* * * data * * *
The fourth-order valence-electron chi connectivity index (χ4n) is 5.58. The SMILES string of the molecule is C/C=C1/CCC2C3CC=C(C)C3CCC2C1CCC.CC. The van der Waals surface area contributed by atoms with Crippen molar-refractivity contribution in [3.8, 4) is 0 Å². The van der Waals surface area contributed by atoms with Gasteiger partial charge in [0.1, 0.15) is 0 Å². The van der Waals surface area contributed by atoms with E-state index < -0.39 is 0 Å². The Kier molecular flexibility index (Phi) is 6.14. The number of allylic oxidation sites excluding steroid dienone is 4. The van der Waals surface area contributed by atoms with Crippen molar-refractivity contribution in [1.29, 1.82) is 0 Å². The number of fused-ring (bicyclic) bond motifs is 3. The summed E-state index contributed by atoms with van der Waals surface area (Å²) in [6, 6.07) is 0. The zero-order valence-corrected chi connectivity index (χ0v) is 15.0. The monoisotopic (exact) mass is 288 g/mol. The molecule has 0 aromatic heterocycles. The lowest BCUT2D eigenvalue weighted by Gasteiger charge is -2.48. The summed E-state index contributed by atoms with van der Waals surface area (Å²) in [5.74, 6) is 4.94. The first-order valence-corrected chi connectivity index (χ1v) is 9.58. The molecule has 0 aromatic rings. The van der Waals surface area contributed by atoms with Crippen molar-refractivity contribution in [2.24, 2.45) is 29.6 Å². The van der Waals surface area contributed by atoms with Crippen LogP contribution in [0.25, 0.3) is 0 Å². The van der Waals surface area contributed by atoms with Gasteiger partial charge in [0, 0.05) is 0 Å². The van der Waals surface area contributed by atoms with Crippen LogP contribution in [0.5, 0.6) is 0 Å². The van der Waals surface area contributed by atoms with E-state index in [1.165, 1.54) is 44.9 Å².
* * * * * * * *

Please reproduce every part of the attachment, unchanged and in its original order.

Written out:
The fourth-order valence-electron chi connectivity index (χ4n) is 5.58. The SMILES string of the molecule is C/C=C1/CCC2C3CC=C(C)C3CCC2C1CCC.CC. The van der Waals surface area contributed by atoms with Crippen molar-refractivity contribution in [3.8, 4) is 0 Å². The van der Waals surface area contributed by atoms with Gasteiger partial charge in [0.1, 0.15) is 0 Å². The van der Waals surface area contributed by atoms with E-state index < -0.39 is 0 Å². The Kier molecular flexibility index (Phi) is 6.14. The number of allylic oxidation sites excluding steroid dienone is 4. The van der Waals surface area contributed by atoms with Crippen molar-refractivity contribution in [1.29, 1.82) is 0 Å². The number of fused-ring (bicyclic) bond motifs is 3. The summed E-state index contributed by atoms with van der Waals surface area (Å²) in [6, 6.07) is 0. The zero-order valence-corrected chi connectivity index (χ0v) is 15.0. The monoisotopic (exact) mass is 288 g/mol. The molecule has 0 aromatic heterocycles. The lowest BCUT2D eigenvalue weighted by Gasteiger charge is -2.48. The summed E-state index contributed by atoms with van der Waals surface area (Å²) in [5.74, 6) is 4.94. The first-order valence-corrected chi connectivity index (χ1v) is 9.58. The molecule has 0 aromatic rings. The van der Waals surface area contributed by atoms with Crippen molar-refractivity contribution in [2.24, 2.45) is 29.6 Å². The van der Waals surface area contributed by atoms with Crippen LogP contribution in [0.25, 0.3) is 0 Å². The van der Waals surface area contributed by atoms with Gasteiger partial charge in [0, 0.05) is 0 Å². The van der Waals surface area contributed by atoms with Crippen LogP contribution in [0.5, 0.6) is 0 Å². The van der Waals surface area contributed by atoms with E-state index in [1.165, 1.54) is 44.9 Å².